The last year has been one of unprecedented change, and some people might argue it's not all been for the better.
In June I recommended voting to remain in the EU (see my blog post) which I believed was the best way forward for the UK. Perhaps unsurprisingly, millions of people ignored my advice and we are now on the uncertain road to triggering Article 50.
Donald Trump didn't seem like a serious contender for US President at the start of 2016, but now we know the outcome and it will be interesting to see how his campaign rhetoric translates into real action.
Enough column inches have been used to discuss the possible outcomes of these events, and I don't propose to add to them further. However I would like to highlight two factors that I believe are worthy of comment because they are relevant to how you organise your affairs and live your life.
The first is the propensity of human beings to dwell on the negative future. People are suckers for bad news.
There have been various studies over the years trying to understand why this should be so, with the general conclusion being that people seek out bad news to satisfy a deep-seated need for security. By analysing the details of atrocities and attacks, by poring over reports of natural hazards and disasters, and by tracking the developments in infamous court cases, people hope to gather clues that will enable them to avoid such catastrophes occurring to them.
Newspapers and media understand this desire for bad news. Studies show that news reports contain as many as 17 'bad news' articles for every 'good news' item. News editors know that if they swing the balance much further towards the positive, people stop buying papers or watching the channels. Bad news sells.
And yet in the real world, the story is much more uplifting. For the vast majority of us, living standards are continuing to rise, we are safer on our streets than ever, and we are living longer and in much better health than at any time in history. The news may be bad, but the world need not be.
The second factor I'll mention is the poor record that humans have of making important decisions. People are asked to make judgements all of the time, ranging from who you prefer as next Prime Minister to whether you want sugar in your tea. Faced with literally thousands of decisions a day, we need some way to shortcut the decision-making process or we would drown under the weight of research needed to always make the right one.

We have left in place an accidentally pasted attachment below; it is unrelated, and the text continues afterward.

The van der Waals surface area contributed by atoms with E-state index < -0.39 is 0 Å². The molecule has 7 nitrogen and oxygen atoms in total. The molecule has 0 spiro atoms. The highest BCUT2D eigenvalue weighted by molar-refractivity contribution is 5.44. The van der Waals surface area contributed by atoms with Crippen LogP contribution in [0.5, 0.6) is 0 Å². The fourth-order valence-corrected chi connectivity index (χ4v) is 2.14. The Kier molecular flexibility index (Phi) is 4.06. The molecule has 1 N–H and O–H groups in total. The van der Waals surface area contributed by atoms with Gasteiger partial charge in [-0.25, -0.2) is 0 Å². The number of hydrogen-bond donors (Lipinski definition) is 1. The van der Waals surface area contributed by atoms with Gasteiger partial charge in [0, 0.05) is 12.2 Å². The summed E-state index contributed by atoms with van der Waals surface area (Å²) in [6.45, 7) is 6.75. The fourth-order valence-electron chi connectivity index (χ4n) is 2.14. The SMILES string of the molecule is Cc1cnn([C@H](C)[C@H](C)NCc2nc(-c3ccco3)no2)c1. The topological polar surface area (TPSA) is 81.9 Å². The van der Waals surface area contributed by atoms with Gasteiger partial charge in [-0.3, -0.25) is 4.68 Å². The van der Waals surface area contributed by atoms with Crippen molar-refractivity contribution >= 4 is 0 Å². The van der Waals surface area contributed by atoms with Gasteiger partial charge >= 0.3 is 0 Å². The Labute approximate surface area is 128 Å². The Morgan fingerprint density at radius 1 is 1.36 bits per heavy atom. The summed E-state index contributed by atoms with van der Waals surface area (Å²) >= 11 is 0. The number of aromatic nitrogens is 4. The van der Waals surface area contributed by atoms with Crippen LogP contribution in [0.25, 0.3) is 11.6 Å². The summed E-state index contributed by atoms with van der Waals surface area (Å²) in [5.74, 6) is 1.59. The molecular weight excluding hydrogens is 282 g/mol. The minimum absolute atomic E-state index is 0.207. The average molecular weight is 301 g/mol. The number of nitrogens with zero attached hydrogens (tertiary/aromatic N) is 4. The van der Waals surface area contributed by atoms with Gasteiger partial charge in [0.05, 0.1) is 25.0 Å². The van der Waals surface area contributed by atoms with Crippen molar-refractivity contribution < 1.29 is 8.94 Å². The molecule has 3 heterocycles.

Evolution has left us with a set of internal tools that provide these shortcuts. In many areas of our lives, these tools work well and enable us to function. In others they contribute to our making seriously bad mistakes. And they can be influenced by factors we don't ever recognise.
My wife Sue bought me a copy of Michael Lewis's book 'The Undoing Project' for Christmas, and I'm part way through it. It describes the coming together of two towering figures in the field of psychology, Daniel Kahneman and Amos Tversky.
The work of these two giants - the former a Nobel Prize Winner - has helped us to understand the biases and failures to which all humans are susceptible. Using the example of creating successful US basketball teams, the book shows how the 'experts' are repeatedly wrong with their predictions, and how they unduly take into account factors such as physical appearance, speech patterns, and skin colour when trying to pick potentially basketball stars - without ever realising it, and to the detriment of the outcome.
We're all guilty of these biases and misjudgements. We are especially susceptible to relying on the views of people perceived as 'experts' to guide us in our decisions, yet we make our choices of those experts on the flimsiest of reasons.
There is plenty of evidence to show that the politicians we prefer are the ones who look the handsomest, or sound the most competent, or even have interests like ours. We pay scant attention, on the other hand, to their record in their previous roles, their history of leadership, and their qualifications and experience. Perhaps it's all just too much to take in.
Try as we might, we can't avoid these biases, but we can act to minimise them. One way to do that is to use a system.
The area of personal finance and investing is the one I'm most familiar with, and it's the one where people often make the biggest mistakes. Failing to understand these biases means that people can end up with unproductive investments (or often no investments at all) or sink money into an attractive proposal from an even more attractive individual who has little track record but seems to look the part.
Taking the emotion and bias out of financial decision-making is a big step on the road to long-term success. It's one of the key reasons why our investment approach has delivered such great results for our clients over many years, and it's also a reason why you won't find us making predictions about how those investments are going to perform in 2017.
Given all of the above, I have some simple advice for you (which if you've been following for a while you'll have heard before).
Don't get worked up about bad news. Recognise that the people delivering it to your TV/Inbox/Twitter feed/radio want you to have a negative reaction so you keep on watching. Try turning off the news altogether, you'll be surprised at how quickly you start to feel more optimistic.
Accept that things are the way they are, and that they aren't necessarily good or bad. They just are. Acknowledge your biases and avoid following the opinions of so-called 'experts' who know nothing about you, your circumstances or desires.
Have a system, and if you don't know how to create one, find a proper expert in the field (if you do your research you'll soon learn to recognise genuine experts from charlatans) and use theirs.
Let go of the need to be right, do your best work and let the future take care of itself.
Relax and enjoy life.
Happy New Year!